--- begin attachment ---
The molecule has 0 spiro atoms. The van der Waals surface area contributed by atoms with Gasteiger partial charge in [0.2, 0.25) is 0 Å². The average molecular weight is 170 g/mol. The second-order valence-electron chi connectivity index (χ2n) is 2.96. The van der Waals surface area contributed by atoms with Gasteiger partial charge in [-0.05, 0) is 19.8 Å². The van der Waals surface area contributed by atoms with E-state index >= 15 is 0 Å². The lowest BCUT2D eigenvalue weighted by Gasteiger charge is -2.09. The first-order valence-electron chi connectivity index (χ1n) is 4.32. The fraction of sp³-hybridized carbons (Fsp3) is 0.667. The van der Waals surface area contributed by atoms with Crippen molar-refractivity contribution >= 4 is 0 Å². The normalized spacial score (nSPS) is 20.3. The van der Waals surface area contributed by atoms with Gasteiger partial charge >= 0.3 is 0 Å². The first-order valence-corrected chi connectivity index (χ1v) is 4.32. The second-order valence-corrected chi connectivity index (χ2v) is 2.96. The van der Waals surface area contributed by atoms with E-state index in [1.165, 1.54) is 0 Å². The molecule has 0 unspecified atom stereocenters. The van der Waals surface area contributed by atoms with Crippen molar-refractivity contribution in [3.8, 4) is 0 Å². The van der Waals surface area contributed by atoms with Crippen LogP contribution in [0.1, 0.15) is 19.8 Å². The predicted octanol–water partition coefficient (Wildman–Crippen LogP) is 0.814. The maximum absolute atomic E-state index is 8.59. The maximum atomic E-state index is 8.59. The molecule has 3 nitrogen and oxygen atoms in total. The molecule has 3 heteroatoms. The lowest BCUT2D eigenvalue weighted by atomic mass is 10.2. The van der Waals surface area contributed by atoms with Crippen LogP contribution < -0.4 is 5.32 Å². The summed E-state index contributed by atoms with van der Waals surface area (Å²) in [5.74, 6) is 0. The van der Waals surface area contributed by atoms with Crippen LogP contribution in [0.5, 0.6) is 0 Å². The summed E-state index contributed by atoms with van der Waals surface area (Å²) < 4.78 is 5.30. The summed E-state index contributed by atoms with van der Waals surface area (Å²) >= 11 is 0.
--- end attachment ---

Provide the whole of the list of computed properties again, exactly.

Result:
The molecule has 0 spiro atoms. The van der Waals surface area contributed by atoms with Gasteiger partial charge in [0.2, 0.25) is 0 Å². The average molecular weight is 170 g/mol. The second-order valence-electron chi connectivity index (χ2n) is 2.96. The van der Waals surface area contributed by atoms with Gasteiger partial charge in [-0.05, 0) is 19.8 Å². The van der Waals surface area contributed by atoms with E-state index >= 15 is 0 Å². The lowest BCUT2D eigenvalue weighted by Gasteiger charge is -2.09. The first-order valence-electron chi connectivity index (χ1n) is 4.32. The fraction of sp³-hybridized carbons (Fsp3) is 0.667. The van der Waals surface area contributed by atoms with Crippen molar-refractivity contribution >= 4 is 0 Å². The normalized spacial score (nSPS) is 20.3. The van der Waals surface area contributed by atoms with Gasteiger partial charge >= 0.3 is 0 Å². The first-order valence-corrected chi connectivity index (χ1v) is 4.32. The second-order valence-corrected chi connectivity index (χ2v) is 2.96. The van der Waals surface area contributed by atoms with E-state index in [1.165, 1.54) is 0 Å². The molecule has 0 unspecified atom stereocenters. The van der Waals surface area contributed by atoms with Crippen molar-refractivity contribution in [3.8, 4) is 0 Å². The van der Waals surface area contributed by atoms with Crippen LogP contribution in [0.1, 0.15) is 19.8 Å². The predicted octanol–water partition coefficient (Wildman–Crippen LogP) is 0.814. The maximum absolute atomic E-state index is 8.59. The maximum atomic E-state index is 8.59. The molecule has 3 nitrogen and oxygen atoms in total. The molecule has 3 heteroatoms. The lowest BCUT2D eigenvalue weighted by atomic mass is 10.2. The van der Waals surface area contributed by atoms with Crippen LogP contribution < -0.4 is 5.32 Å². The summed E-state index contributed by atoms with van der Waals surface area (Å²) in [5.74, 6) is 0. The van der Waals surface area contributed by atoms with Crippen LogP contribution in [0.5, 0.6) is 0 Å². The summed E-state index contributed by atoms with van der Waals surface area (Å²) < 4.78 is 5.30. The summed E-state index contributed by atoms with van der Waals surface area (Å²) >= 11 is 0.